YA Bound Girls On… is a new monthly feature, topics ranging and selected ahead of time. We’ve discovered over the course of our time together on the blog that we LOVE to chat…about everything. Books, bad boys, writing, blogging, chocolate, heated topics, and some that make us blush. And, we want to include you guys in our discussions! We love chatting and our readers, so we want to hear your voice on these topics! Join in on the discussion in the comments below. The YA Bound Girls will check in throughout the weekend to chime in and talk with everyone.
For our first discussion, we've invited USA Today Bestselling author of UNBROKEN Melody Grace to be our featured author! She chimes in with how she worked her love triangle in UNBROKEN and her favorite TV love triangles. Check out her reply post here! Then please come and chat with us :)
Nereyda is going to get this party started! What say you on…dun dun dun…love triangles, girl?
Nereyda: Love triangles are always tricky for me. I used to hate them. Absolutely hate them! Then I started to slowly like a few and now, I really like them IF they are done right. Here are my do’s and don’ts for love triangles:
-Let the reader know from the synopsis or the first book that there will be a love triangle involved. If I know from the beginning that there will be a love triangle I am at least prepared and I know what I’m in for.
-Give both love interests a fair shot throughout the book/series. There should always be that internal conflict between both love interests, even if it’s just a tiny one.
-Give the losing love interest a happy or at least hopeful but realistic ending. Falling in love with the daughter instead is NOT okay. *cough Jacob cough*
-Introduce a new love interest in the 2nd or 3rd book out of nowhere. This is my biggest problem with love triangles. Some may work but most don’t.
-Make one book focus on one love interest only to have it change in the next book meanwhile the original love interest barely makes an appearance. A good example is The Body Finder series. It’s all about Jay in the first book and the author makes me fall hard for him then BAM! Books 2 and 3 are all about Rafe and Jay barely even comes out. The Unearthly series by Cynthia Hand is another good example. What happened to Tucker in books 2 and 3!?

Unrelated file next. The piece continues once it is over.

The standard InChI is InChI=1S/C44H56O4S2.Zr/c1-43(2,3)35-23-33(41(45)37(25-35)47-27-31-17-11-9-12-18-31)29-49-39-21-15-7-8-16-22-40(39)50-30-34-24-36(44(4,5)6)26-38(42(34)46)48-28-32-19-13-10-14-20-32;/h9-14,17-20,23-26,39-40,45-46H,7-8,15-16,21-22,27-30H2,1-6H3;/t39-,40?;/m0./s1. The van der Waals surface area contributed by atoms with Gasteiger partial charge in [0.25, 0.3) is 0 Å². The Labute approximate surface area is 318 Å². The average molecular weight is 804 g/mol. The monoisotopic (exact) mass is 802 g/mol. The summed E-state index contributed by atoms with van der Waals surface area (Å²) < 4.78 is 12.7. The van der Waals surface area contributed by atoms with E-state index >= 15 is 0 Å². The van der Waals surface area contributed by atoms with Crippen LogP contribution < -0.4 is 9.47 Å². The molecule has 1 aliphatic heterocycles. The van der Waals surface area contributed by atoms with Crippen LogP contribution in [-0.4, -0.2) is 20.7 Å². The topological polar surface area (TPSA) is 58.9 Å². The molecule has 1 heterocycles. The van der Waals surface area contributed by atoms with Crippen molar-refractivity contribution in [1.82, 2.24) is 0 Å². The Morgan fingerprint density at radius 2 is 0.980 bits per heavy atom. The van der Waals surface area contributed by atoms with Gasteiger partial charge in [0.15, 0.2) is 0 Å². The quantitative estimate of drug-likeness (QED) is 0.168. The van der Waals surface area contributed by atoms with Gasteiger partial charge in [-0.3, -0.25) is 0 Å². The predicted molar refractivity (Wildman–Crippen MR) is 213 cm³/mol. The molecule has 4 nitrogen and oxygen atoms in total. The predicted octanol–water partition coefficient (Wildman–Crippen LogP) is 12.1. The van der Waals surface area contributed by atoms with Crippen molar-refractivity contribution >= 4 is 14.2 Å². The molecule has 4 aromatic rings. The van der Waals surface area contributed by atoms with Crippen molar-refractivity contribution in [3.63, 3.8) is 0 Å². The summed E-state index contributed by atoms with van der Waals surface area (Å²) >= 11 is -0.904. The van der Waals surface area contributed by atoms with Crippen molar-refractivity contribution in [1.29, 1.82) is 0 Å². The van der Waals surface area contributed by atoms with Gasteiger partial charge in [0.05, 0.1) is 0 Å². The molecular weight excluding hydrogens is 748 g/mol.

-A triangle is more than enough. Don’t let it become a love square. Or a love octagon like Zoey’s case in The House of Night series. *cringes*
-Please for the love of God do NOT ‘solve’ a love triangle by killing off one of the love interests. Especially if they are sacrificing themselves so the other person can have a happy ending. Not only is this NEVER and okay solution, but it is also such a cop-out. *cough Ren cough*
Trish: Coming from a writer who has written a love triangle *gasp* I’m a bit biased, and do love them myself. But, I have to admit that I don’t love them all. Nereyda pretty much summed up my feelings on the topic, but I’ll elaborate on one of her points: Give both love interests a fair shot. I agree completely with this. If you’re going to introduce a love triangle, I say it’s better to go balls to the wall and give both boys some game, and let them equally battle for and have a shot with the heroine.
I don’t consider a book with a heroine who is obviously in love with or crushing hard on Guy1 and not on Guy2 to be true triangle—there has to be some tangible tension; her struggle over both guys pulling her in opposite directions. I need to understand her reasons for this struggle (also the same case for a guy in a triangle for two girls—same rules apply). Hell, I was young once and cared for more than one guy at a time. I can relate to that. But please, do not let the triangle make our heroine weak or indecisive. Which does not mean that she can’t have some internal conflict to battle with, just in the end, at least for me, she needs to come to a decision on her feelings and make the choice that’s best for her, and she needs to stand by it.
And, I’m not in favor of making that choice only to change one’s mind in the third book and suddenly go for Guy2 :/ I know this does work well in some series, but by this point, I’ve become attached, and it breaks my heart for the other guy. There needs to be a damn good reason why our heroine suddenly goes for Guy2 for me to go along with this shift—unless the triangle lasts the length of the series, in which case I may even have stopped reading by book five lol I’m all for a good triangle, but I tend to get weary when it lasts longer than a few novels.
Kelly: I admit to having been in a few love triangles in high school, so I do enjoy reading about them and writing them. The key is to make sure the emotions are genuine. There has to be a reason for caring about two people at the same time. It can't just be for the sake of conflict, or the reader will see right through it. Also, loving the guy (or girl) who is already in a relationship opens the MC up for a lot of heartache, but again those feelings must be real. There has to be a reason why the MC cares so much for the guy she's never dated before. So the author has to make sure the set up is complete and the feelings are genuine. If done well, love triangles can make for some really great and swoon-worthy reads.